Both Gavin and Susan said that OneFile had been instrumental in preparing and providing evidence during the inspection. Using the extensive reports in OneFile ensured that gaps in reviews and off the job logs were easily identified and rectified for example. Both said that feedback to the learner was scrutinised and examples in OneFile were used as evidence. It was literally their ’one file’ for programme delivery.

One area where Susan and Gavin differed was whether to give the inspectors a login to OneFile so they could look around on their own. Susan said absolutely no way would she do that and would rather the inspector be shown pages they requested. Gavin was very much – have a login, go wherever you want within the system.  Both said the inspectors seemed fine with either approach.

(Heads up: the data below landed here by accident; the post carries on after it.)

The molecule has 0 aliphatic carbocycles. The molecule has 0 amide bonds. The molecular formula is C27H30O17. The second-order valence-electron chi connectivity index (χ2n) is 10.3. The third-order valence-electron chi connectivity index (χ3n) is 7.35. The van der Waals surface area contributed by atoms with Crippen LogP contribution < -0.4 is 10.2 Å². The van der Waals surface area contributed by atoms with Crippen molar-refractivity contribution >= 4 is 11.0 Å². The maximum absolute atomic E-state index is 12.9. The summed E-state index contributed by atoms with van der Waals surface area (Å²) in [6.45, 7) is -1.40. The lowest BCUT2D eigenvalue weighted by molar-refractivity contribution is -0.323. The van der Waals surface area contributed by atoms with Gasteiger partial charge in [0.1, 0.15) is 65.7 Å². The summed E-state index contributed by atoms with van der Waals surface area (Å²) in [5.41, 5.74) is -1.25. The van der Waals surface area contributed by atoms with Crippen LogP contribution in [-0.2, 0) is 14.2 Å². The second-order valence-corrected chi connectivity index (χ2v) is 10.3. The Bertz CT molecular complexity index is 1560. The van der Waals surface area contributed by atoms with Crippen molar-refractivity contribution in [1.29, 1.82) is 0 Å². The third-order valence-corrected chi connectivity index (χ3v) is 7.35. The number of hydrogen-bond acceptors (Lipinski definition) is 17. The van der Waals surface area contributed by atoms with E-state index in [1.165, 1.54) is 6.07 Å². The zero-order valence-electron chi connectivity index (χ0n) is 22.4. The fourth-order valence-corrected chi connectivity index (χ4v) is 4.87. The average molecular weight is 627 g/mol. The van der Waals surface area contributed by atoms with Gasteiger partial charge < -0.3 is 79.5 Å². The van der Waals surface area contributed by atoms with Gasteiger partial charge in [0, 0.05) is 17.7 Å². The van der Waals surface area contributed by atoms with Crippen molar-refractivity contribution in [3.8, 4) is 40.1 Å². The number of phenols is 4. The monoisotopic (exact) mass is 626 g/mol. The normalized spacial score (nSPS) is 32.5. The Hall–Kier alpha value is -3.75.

Best Practices

The final question was what 3 tips would you give:

Gavin’s were:

  • Read the handbook – understand the 3 I’s – Intent, Implementation and Impact. Prepare examples for each of those.
  • Ensure the entire business and other stakeholders understand their role and what will be expected of them if called upon.
  • Don’t be afraid to role play questions stakeholders might be asked. For example, Gavin role played with his chairperson. This identified any gaps in knowledge that needed to be addressed.

Susan’s were:

  • Visit similar organisations to pick up ideas. Talk to your network to share best practice.
  • Plan ahead. Make sure everyone is using consistent language so understand what the inspectors are asking.
  • Be proud of what you do well. Prepare examples to show even if you are not asked about them specifically.